NPFMC thumbs nose at Alaskans – with State backing

NPFMC brushed king crab protections off the table, took agenda items out of order, punted on keeping 'pelagic' gear off the bottom. And it's A-OK with AK!

by | February 19, 2024

Dumps king crab protections; sidesteps own rules by taking up agenda items out of order

The North Pacific Fishery Management Council (NPFMC) again took a pass on protecting red king crab at Bristol Bay by simply brushing the issue off the table.

At its meeting last week in Seattle, the Council also punted on action to stop pelagic (mid-water) trawl gear from fishing on the bottom, opting for more “discussion on definitions.”

It also took up the topic out of order as outlined on the agenda.

No action on crab protections from trawl gear

The NPFMC has been talking about protecting the red king crab stock at Bristol Bay for well over two decades.

Last year the Council announced “it is considering a second review draft of an Environmental Assessment and Regulatory Impact Review for action alternatives aimed at reducing Bristol Bay red king crab mortalities.” The NPFMC added the result could be closures in so called Red King Crab Savings Areas to “certain groundfish gears” on an annual basis to protect molting and mating crabs.

Fast forward to February 2024

At this time, the Council takes no further action on the analysis of alternatives for Bering Sea/Aleutian Islands groundfish fishery area closures due to negative impacts on Chinook salmon, chum salmon, halibut, and other (prohibited) species.”

Instead, the Council made a motion saying it “intends to use in-season information and results from several ongoing research projects to develop framework agreements for dynamic closures and crab avoidance measures for the BSAI trawl, pot, and hook-and-line sectors to respond to changes in crab abundance and distribution with measurable objectives to evaluate performance.”

That’s exactly what the Seattle-based trawlers wanted!

In December 2022, trawl lobbyists co-stated to the NPFMC: “The best available scientific information clearly indicates the requested action [closing the crab savings areas] would not address other climatic conditions affecting red king crab and would not address other management challenges that are known to impact red king crab,” wrote Stephanie Madsen, executive director of the At-sea Processors Association and Heather Mann, executive director of the Midwater Trawlers Cooperative.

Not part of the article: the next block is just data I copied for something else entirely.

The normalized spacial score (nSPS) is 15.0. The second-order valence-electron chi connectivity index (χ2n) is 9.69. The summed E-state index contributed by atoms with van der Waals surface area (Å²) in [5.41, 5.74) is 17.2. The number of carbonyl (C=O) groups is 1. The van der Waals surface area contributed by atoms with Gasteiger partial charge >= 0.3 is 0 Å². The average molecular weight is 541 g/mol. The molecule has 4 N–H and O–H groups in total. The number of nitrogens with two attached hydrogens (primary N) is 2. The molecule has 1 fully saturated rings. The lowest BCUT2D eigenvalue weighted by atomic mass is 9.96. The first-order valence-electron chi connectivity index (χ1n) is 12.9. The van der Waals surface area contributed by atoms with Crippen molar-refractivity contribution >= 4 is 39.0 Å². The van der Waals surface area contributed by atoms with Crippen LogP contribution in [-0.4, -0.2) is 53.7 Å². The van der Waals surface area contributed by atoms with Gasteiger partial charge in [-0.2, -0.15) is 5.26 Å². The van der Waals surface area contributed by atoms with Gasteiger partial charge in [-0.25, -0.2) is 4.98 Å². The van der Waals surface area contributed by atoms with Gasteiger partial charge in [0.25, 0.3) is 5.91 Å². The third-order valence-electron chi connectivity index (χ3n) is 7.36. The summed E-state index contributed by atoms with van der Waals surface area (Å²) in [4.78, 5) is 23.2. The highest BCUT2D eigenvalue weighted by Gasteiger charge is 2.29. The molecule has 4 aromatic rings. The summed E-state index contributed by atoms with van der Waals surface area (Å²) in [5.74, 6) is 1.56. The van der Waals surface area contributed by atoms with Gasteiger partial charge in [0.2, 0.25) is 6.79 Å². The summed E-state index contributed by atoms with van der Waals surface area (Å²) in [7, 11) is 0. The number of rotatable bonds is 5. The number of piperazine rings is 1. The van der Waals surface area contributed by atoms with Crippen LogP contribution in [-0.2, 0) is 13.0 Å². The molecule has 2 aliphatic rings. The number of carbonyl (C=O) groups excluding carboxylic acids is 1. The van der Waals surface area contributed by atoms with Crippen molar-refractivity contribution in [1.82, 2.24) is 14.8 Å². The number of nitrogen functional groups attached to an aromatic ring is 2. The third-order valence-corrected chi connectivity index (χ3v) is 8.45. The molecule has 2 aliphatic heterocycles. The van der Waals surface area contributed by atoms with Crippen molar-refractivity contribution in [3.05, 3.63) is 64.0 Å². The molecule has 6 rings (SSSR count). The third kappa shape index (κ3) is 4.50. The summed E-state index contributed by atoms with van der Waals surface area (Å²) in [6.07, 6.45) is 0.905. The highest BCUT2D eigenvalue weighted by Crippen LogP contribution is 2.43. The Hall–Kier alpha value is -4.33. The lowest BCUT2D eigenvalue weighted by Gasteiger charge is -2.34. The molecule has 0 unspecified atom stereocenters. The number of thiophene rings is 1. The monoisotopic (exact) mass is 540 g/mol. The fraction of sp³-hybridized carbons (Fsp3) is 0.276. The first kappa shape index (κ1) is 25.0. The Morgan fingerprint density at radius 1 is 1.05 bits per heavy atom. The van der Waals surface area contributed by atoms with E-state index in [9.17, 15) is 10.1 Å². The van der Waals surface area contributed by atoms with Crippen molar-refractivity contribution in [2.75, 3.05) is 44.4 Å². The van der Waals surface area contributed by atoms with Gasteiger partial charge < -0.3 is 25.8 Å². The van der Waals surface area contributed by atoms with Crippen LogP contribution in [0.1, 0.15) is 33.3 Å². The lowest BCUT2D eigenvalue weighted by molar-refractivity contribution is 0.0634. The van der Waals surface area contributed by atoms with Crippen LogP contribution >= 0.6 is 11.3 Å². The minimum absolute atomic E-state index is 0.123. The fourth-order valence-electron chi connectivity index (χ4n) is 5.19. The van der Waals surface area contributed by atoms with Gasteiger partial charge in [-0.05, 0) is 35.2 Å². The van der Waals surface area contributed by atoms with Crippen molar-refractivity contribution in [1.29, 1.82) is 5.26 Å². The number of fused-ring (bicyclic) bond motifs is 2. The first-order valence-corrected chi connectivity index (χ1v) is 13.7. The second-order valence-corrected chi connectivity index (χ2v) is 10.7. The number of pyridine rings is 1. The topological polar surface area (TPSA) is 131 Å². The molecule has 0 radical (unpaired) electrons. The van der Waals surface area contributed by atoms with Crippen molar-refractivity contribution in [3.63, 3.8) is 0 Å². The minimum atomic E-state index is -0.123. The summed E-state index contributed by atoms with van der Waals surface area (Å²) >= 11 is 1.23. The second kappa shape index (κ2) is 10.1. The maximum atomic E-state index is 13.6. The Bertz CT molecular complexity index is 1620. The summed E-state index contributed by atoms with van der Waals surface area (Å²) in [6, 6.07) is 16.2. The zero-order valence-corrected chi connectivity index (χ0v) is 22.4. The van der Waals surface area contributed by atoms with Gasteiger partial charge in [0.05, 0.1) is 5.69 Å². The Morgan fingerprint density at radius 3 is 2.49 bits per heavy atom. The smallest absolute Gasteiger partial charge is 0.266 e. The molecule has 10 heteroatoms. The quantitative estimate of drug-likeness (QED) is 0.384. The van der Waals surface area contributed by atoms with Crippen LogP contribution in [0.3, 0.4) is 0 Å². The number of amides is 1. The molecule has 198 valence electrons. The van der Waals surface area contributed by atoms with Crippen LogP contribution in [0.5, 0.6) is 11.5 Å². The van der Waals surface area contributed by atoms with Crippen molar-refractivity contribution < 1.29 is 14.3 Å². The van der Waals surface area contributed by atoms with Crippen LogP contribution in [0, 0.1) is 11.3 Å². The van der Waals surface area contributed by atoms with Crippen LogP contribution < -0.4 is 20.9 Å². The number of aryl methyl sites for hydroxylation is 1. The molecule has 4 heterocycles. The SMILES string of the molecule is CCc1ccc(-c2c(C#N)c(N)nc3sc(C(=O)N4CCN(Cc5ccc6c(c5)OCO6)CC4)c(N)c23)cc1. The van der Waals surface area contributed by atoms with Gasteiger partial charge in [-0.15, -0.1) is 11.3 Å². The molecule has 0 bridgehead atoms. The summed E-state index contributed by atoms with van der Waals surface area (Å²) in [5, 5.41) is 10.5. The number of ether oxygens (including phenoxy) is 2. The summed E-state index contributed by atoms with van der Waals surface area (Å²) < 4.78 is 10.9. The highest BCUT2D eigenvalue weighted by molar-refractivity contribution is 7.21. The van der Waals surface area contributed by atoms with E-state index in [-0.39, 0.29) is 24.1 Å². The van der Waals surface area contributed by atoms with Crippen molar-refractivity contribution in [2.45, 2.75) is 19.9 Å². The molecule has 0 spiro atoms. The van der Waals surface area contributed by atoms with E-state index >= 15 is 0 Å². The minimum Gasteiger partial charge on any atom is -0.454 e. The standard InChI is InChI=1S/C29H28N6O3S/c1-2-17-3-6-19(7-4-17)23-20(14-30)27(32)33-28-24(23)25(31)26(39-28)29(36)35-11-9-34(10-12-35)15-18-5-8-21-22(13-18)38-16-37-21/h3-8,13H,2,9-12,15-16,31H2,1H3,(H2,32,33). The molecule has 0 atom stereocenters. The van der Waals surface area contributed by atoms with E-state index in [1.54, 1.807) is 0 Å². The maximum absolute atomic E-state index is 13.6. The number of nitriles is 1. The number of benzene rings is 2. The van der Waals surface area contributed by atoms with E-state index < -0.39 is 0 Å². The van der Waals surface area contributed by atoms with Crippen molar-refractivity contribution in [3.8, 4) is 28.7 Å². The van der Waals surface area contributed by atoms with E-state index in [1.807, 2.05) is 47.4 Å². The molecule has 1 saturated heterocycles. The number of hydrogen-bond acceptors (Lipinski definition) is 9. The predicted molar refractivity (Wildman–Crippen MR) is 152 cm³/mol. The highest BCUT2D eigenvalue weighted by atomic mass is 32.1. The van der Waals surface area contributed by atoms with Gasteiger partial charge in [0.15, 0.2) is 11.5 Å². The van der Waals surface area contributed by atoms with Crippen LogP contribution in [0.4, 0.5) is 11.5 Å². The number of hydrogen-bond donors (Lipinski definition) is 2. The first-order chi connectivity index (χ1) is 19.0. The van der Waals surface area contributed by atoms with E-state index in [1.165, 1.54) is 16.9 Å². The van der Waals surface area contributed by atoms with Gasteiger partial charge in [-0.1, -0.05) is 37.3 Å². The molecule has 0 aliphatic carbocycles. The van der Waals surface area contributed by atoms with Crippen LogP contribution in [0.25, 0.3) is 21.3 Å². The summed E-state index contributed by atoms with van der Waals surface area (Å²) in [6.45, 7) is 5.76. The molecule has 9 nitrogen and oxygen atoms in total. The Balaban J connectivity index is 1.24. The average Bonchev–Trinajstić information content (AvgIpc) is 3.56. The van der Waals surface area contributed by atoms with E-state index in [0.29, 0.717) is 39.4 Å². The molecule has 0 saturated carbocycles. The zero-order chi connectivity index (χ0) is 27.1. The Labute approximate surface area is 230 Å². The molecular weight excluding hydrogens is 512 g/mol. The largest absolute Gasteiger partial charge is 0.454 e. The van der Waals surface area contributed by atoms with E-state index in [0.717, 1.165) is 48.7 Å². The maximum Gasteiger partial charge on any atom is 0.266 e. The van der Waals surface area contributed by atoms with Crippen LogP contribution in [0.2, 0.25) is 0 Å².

Typically, Madsen/Mann only stressed impacts to the trawl sector – which takes nearly 75% of the value of ALL Alaska groundfish out of the state. 

“First, closure of this area would cause substantial direct harm for the pollock fishery and individuals and communities reliant on the pollock resource.”
Stephanie Madsen, director of At-sea Processors Association
Heather Mann, director of Mid-water Trawlers Cooperative
December 2022

Secondly, Madsen/Mann said that shifting fishing effort “would limit the flexibility of the fleets to avoid non target species, including salmon. It would result in moving fishing effort to areas where Chinook salmon bycatch rates are known to be 35 times higher for the fleet.  Also, it could lead to increased gear conflicts and reduced harvests. The NPFMC is the appropriate forum for analysis and deliberations in such tradeoffs.”

NPFMC sidesteps the rules; State of AK votes no on tighter pelagic trawl regs

Following its “no action” on red king crab protections, the NPFMC then made an unrelated motion to task its staff with another discussion paper “to inform options for incentivizing pelagic trawl gear innovation.”   

Among them were objectives to “minimizing bycatch to the extent practicable” and to  “minimizing the impacts of pelagic trawl gear on sensitive benthic habitat and unobserved mortality of stocks that rely on such habitat.”

That “continue to kick the can down the road” motion ended with: “The Council will review options for changes to the performance standard following this work.”

That stall did not sit well with NPFMC member Jon Kurland, head of NOAA/Alaska, who offered an amendment to remove that final sentence.

Kurland asked that the requested discussion paper instead include “potential ways to clarify the definition and or performance standard for pelagic trawl gear to enable effective management of the amount of seafloor contact in areas where bottom contact is a management concern.”

Kurland’s amendment failed on a 7-4 vote with the State of Alaska voting no.

Wait a minute…pelagic trawl issues were not a part of the red king crab agenda

The NPFMC was not scheduled to address pelagic trawl issues until the following day. But the Council went ahead and passed a motion anyway, as described above.

That drew the ire of with Linda Behnken, director of the Alaska Longline Fishermen’s Association and a former NPFMC member from 1992 – 2001.